Guide Development Guide

Synchronous and asynchronous


As Web applications continue to develop, JavaScript, as a widely used programming language, is also constantly developing and evolving. In Web front-end development, JavaScript is mainly used for browser UI processing. UI development is a typical single-threaded event-driven model, so JavaScript has also formed a programming paradigm with asynchronous processing as the main programming paradigm. However, in large-scale and complex applications, the problems and complexity caused by asynchronous programming are becoming more and more obvious.

The emergence of Node.js brings a new asynchronous programming paradigm to JavaScript: event loops and callback functions. This programming paradigm is efficient and concise, and is suitable for high-concurrency and I/O-intensive scenarios. However, this programming paradigm also brings its own problems and complexities. Especially in large-scale and complex applications, programmers need to deal with the problem of nesting many callback functions and need to deal with the problem of asynchronous call order, which increases the complexity and difficulty of the program.

In order to solve these problems and difficulties, fibjs came into being. fibjs is an application server development framework mainly designed for web back-end development. It is based on the Google v8 JavaScript engine and chooses a different concurrency solution than the traditional callback. fibjs uses fiber to isolate the business complexity caused by asynchronous calls at the framework layer, greatly reducing the difficulty of development and reducing performance problems caused by frequent asynchronous processing in user space. At the same time, compared with the traditional asynchronous programming paradigm, its synchronous programming paradigm has the advantages of more readability, simple logic, and easy maintenance.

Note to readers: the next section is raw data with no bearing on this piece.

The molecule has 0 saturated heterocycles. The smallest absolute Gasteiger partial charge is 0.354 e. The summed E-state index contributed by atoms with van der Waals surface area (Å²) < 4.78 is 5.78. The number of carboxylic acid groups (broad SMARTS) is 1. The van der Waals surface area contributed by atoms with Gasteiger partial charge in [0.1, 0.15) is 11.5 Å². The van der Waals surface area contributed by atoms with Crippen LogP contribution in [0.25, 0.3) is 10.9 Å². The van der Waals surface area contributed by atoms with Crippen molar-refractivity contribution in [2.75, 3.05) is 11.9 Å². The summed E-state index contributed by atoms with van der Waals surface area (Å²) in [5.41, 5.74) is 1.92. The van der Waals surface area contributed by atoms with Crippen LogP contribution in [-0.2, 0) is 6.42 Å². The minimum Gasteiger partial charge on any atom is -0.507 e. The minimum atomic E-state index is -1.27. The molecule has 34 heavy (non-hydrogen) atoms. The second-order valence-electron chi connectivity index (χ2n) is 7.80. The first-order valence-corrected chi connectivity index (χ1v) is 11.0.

In the following content, we will introduce the advantages and features of fibjs, and explain how to use its synchronous and asynchronous programming solutions through examples.

fiber introduction

fibjs is a high-performance JavaScript server framework based on the v8 engine, mainly for Web back-end development. Started in 2009, it already has high stability and productivity, and has a wide range of application cases at home and abroad.

In fibjs, fiber is used to solve the problem between business logic and I/O processing. Fiber is different from traditional concepts such as threads, coroutines, and processes. It is a user-level lightweight thread that can be regarded as a cooperative multi-tasking mechanism. Fiber can perform business logic and I/O operations in different contexts, and manages resources internally through pre-allocation and recycling. Compared with traditional threads and processes, it is more lightweight, more flexible, and more efficient. .

Compared with other thread libraries (such as pthread, WinThread, Boost.Thread, etc.), fiber has the following advantages:

  • Collaborative scheduling : Fiber is a collaborative scheduling that does not require preemptive scheduling by the kernel or operating system. It reduces frequent context switching, speeds up the running speed of the program, and avoids competition conditions and deadlock problems between threads.

  • Lightweight : Each fiber only consumes a small stack space, and a large number of fibers can be created in multi-concurrent applications without causing the problem of occupying too much memory.

  • Efficiency : fiber is implemented based on the characteristics of the JavaScript language itself, and makes full use of the superior performance of the v8 engine, which is faster than traditional thread libraries.

By using fiber, fibjs can separate business logic and I/O processing, thereby encapsulating asynchronous calls into the form of synchronous calls, making writing and maintaining code simpler and easier to read, and at the same time giving full play to the advantages of the JavaScript language.

Synchronous programming in fibjs

In asynchronous programming, the nesting of callback functions may lead to poor readability of the code, easily cause the problem of callback hell, and increase the difficulty of the code and the cost of debugging. The synchronous programming paradigm is more in line with human thinking patterns, making the code structure clearer, easier to read, and easier to maintain, which can greatly improve development efficiency and code quality.

In fibjs, synchronous programming is a very popular and commonly used programming paradigm, which makes the structure and logic of the code more intuitive, easy to understand and maintain. Some synchronous programming functions and modules are highly supported in fibjs, such as util.sync, fs.readSync, etc.

In fibjs, you can directly call asynchronous functions of built-in objects in a synchronous manner:

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const fs = require("fs"); const data = fs.readFile("/path/to/file"); console.log(data);